Paphos Cyprus Nightlife, Bars and Restaurants Guide

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Paphos Castle

Paphos boasts a number of unique claims to fame: it was here that Aphrodite, goddess of love, walked in from the sea to found a thousand love cults across the Hellenic world. It was here that Agapeanor, leader of the Arcadian contingent to Troy, was shipwrecked and it was also here that St Paul stopped off on his way to Rome for a quick conversion of the local proconsul. Paphos is a city where myth and reality mingle freely and where you can see Roman villas, Byzantine churches and Crusader castles within a few minutes walk of the harbour. It is also a city that is facing similar developmental pressures to the rest of Cyprus, although it does enjoy some protection as a UNESCO world heritage site.

Modern Paphos sprawls above the old harbour area in a haphazard fashion; contemporary hotels mingle with ancient buildings as they climb an escarpment first settled by the Byzantines in the first century AD. Traditionally two settlements made up Paphos: Kato Pafos (the harbour area) and Ktima (the hill), but these have recently merged as high rises fill in the gaps in between the two. As Southern Cyprus’ second largest resort, Paphos has expanded rapidly. Although the historic city centre remains relatively intact it is suffering as a result of the Paphos’ shift from sleepy regional capital to modern resort. The airport nearby means that the city is easily accessible and its location as the gateway to the less developed north (and the untouched Akamas peninsula) has also attracted visitors.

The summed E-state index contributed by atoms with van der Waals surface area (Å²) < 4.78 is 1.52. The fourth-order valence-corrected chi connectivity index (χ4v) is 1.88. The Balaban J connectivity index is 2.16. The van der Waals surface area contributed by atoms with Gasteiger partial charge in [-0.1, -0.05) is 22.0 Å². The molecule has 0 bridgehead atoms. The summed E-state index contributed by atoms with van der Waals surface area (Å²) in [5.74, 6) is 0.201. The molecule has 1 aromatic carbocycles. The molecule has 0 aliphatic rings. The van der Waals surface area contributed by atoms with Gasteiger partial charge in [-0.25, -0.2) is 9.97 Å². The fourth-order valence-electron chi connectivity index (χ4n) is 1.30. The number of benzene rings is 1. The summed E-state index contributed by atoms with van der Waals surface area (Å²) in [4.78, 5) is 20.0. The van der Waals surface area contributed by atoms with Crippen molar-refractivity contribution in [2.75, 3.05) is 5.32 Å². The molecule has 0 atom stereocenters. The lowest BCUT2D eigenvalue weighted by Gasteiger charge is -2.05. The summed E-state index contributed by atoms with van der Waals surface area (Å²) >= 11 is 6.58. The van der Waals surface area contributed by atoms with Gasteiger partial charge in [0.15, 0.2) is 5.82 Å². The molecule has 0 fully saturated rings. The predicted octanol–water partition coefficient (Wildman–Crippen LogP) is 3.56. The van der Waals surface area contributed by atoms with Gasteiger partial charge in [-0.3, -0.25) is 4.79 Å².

Kato Pafos (the harbour area) is pretty tacky; a medley of garish bars, restaurants and discos filled with sunburned Brits. The town centre at Ktima just up the hill is much more elegant and there are a number of sights worth seeing including the covered market, a handful of museums and some impressive Roman mosaics. To the south of Paphos lies the little village of Yeroskipou where loukoumi (the Greek Cypriot take on Turkish delight) is made and you can stock up on earthenware pottery. Check out the ninth century frescoes in the Byzantine church of Ayia Paraskevi (St Friday) and then head north to the Baths of Aphrodite and the wild western coast. After all it might be your last chance to glimpse the Homeric landscape of classical Cyprus before the bulldozers arrive.